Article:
On top of all that, it’s absolutely worth applauding ESO’s narrative components. One of the most critically acclaimed storylines in Skyrim was the civil war between the Imperials and the rebel Stormcloak faction. Since people really wanted a fantasy world with large-scale battles, they implemented factions into Elder Scrolls Online and pitted players against one another across large expanses of land, using this as an opportunity to delve into the history of Tamriel and one of the biggest wars ever faced in the fictional kingdom. As Bethesda fine tuned and perfected their model, they pushed the narrative and world-building elements to an extreme that they haven’t accomplished in any other game. 

What’s great about this game:

  • Finds a new way to present the series, by having players cooperate and compete online. 
  • Returns access to all of Tamriel, presenting the biggest and most detailed Elder Scrolls world yet. 
  • The game is designed in such a way that, if you’re really set on the traditional solo-hero vibe of previous games in the series, there’s absolutely enough content for you to get that experience.

What on Earth are they riding?!: Elder Scrolls Online gives you access to all of Tamriel, allowing you to play any version of the world you choose. Ride horses, ride whatever those things are- the world is your oyster.

Gang up and slay: Like all MMOs, ESO encourages you to play with your friends or make new ones quickly, to take down some of Tamriel’s most sizable threats.

2. Morrowind

Morrowind was a lot of people’s first Elder Scrolls game. Standing as the third title in the series, Morrowind opens like Skyrim with the player character (created and named by the player) taken by boat as a prisoner to the island province of Morrowind. As the player delves deeper into the world and learns more of the mythic forces at work in Morrowind, they soon come to realize that their arrival on this island was no mere coincidence, but instead an act of destiny.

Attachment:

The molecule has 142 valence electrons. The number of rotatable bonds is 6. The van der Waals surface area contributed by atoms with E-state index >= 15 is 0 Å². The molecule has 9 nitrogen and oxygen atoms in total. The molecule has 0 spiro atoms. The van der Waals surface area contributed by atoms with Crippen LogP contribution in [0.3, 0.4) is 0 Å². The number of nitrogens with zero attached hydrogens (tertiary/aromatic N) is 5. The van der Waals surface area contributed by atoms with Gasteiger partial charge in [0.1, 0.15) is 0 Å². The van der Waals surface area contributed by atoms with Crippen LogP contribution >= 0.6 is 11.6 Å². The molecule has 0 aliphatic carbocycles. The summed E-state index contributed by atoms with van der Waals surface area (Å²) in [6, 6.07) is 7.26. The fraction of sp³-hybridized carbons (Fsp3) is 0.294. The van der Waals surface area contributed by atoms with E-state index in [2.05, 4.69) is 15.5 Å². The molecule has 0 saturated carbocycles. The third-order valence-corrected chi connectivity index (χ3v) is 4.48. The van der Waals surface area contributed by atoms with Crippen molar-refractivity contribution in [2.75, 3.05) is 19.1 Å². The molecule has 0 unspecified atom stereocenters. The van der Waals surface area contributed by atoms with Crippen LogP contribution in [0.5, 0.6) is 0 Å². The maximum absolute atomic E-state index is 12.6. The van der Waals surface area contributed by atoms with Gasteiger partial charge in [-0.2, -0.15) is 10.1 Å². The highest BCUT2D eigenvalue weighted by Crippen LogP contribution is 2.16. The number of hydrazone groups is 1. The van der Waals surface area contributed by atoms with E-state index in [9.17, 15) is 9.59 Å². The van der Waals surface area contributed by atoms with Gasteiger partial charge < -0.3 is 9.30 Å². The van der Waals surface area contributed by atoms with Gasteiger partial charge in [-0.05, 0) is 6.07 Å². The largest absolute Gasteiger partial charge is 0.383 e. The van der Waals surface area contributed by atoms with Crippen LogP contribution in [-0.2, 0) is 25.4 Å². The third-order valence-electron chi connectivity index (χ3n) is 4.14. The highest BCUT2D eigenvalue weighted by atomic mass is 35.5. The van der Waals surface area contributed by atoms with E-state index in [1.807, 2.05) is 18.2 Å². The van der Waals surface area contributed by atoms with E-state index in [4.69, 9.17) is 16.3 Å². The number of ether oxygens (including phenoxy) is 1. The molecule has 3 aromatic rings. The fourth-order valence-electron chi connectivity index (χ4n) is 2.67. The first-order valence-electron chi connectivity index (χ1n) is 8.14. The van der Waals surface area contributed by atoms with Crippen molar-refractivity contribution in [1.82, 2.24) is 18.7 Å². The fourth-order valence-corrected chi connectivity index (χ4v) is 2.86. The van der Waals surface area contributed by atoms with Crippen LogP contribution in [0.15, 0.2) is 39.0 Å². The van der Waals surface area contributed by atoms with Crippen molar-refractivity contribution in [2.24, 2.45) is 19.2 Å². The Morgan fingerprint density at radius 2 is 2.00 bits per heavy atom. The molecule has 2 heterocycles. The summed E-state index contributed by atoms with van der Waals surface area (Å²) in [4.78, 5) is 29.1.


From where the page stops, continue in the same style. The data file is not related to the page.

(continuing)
Morrowind has, without a doubt, the most riveting and in-depth story of any of the Elder Scrolls games. The plot derives influence from a number of different myths, from King Arthur to Siddhartha. Though this was pre-Bethesda utilizing voice actors, the primarily text-based speech of the game lends to rich and 3-Dimensional characters. Whereas one can beat the main story arc for Oblivion or Skyrim in less than a week, it takes at least a month to finish the main story to Morrowind, but like all Elder Scrolls games, you’re most certainly going to get drawn off that path to explore the rich world around. 

The one major and unavoidable criticism of Morrowind is its playability. This is unfortunate- if the game held up better today, it would be number one on the list, without a doubt. However, the game has an awkward leveling and combat system, where it’s fundamentally impossible to hit any enemies with your melee weapons or cast any spells until you’ve reached a level where your strength is higher than everything’s AC. Prior to that you can swing your sword at something as many times as you want and only get two or three hits in. Still, a lot of the best aesthetic pieces of Morrowind (i.e. Dwemer Ruins, mushroom cities) were maintained in Skyrim and it’s followup DLC Dragonborn.